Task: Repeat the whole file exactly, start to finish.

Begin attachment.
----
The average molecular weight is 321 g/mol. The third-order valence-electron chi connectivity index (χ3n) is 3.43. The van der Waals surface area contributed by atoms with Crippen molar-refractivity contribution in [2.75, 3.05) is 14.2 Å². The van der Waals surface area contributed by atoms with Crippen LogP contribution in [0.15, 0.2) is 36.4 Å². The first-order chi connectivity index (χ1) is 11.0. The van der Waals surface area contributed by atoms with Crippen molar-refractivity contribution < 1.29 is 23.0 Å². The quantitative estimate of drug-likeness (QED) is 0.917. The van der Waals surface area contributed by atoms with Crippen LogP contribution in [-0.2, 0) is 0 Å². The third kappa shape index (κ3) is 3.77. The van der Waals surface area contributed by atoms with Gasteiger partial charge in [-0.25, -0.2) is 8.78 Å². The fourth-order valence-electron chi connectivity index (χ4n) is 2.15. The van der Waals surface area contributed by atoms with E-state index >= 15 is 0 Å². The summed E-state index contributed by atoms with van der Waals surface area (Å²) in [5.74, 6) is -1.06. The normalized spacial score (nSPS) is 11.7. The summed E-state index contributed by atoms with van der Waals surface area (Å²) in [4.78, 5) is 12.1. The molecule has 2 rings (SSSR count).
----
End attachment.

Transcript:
The average molecular weight is 321 g/mol. The third-order valence-electron chi connectivity index (χ3n) is 3.43. The van der Waals surface area contributed by atoms with Crippen molar-refractivity contribution in [2.75, 3.05) is 14.2 Å². The van der Waals surface area contributed by atoms with Crippen LogP contribution in [0.15, 0.2) is 36.4 Å². The first-order chi connectivity index (χ1) is 11.0. The van der Waals surface area contributed by atoms with Crippen molar-refractivity contribution < 1.29 is 23.0 Å². The quantitative estimate of drug-likeness (QED) is 0.917. The van der Waals surface area contributed by atoms with Crippen LogP contribution in [-0.2, 0) is 0 Å². The third kappa shape index (κ3) is 3.77. The van der Waals surface area contributed by atoms with Gasteiger partial charge in [-0.25, -0.2) is 8.78 Å². The fourth-order valence-electron chi connectivity index (χ4n) is 2.15. The van der Waals surface area contributed by atoms with E-state index >= 15 is 0 Å². The summed E-state index contributed by atoms with van der Waals surface area (Å²) in [5.74, 6) is -1.06. The normalized spacial score (nSPS) is 11.7. The summed E-state index contributed by atoms with van der Waals surface area (Å²) in [4.78, 5) is 12.1. The molecule has 2 rings (SSSR count).